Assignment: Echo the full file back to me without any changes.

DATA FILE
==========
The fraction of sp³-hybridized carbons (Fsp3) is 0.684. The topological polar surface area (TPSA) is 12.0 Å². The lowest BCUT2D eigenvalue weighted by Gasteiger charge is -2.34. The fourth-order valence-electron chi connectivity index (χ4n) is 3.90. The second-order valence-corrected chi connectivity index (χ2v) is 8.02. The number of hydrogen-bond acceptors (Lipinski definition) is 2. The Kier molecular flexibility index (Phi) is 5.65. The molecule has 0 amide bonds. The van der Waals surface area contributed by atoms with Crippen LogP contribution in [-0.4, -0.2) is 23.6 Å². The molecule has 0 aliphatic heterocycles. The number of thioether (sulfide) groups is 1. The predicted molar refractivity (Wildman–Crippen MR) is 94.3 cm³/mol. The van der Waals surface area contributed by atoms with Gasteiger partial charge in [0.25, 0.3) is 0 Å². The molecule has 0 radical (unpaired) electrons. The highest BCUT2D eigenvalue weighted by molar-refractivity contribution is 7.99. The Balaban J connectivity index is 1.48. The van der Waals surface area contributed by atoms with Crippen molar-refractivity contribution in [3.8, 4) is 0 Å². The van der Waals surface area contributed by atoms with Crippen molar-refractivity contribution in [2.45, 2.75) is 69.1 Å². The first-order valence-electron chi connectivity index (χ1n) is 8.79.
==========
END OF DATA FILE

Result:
The fraction of sp³-hybridized carbons (Fsp3) is 0.684. The topological polar surface area (TPSA) is 12.0 Å². The lowest BCUT2D eigenvalue weighted by Gasteiger charge is -2.34. The fourth-order valence-electron chi connectivity index (χ4n) is 3.90. The second-order valence-corrected chi connectivity index (χ2v) is 8.02. The number of hydrogen-bond acceptors (Lipinski definition) is 2. The Kier molecular flexibility index (Phi) is 5.65. The molecule has 0 amide bonds. The van der Waals surface area contributed by atoms with Crippen LogP contribution in [-0.4, -0.2) is 23.6 Å². The molecule has 0 aliphatic heterocycles. The number of thioether (sulfide) groups is 1. The predicted molar refractivity (Wildman–Crippen MR) is 94.3 cm³/mol. The van der Waals surface area contributed by atoms with Gasteiger partial charge in [0.25, 0.3) is 0 Å². The molecule has 0 radical (unpaired) electrons. The highest BCUT2D eigenvalue weighted by molar-refractivity contribution is 7.99. The Balaban J connectivity index is 1.48. The van der Waals surface area contributed by atoms with Crippen molar-refractivity contribution in [3.8, 4) is 0 Å². The van der Waals surface area contributed by atoms with Crippen molar-refractivity contribution in [2.45, 2.75) is 69.1 Å². The first-order valence-electron chi connectivity index (χ1n) is 8.79.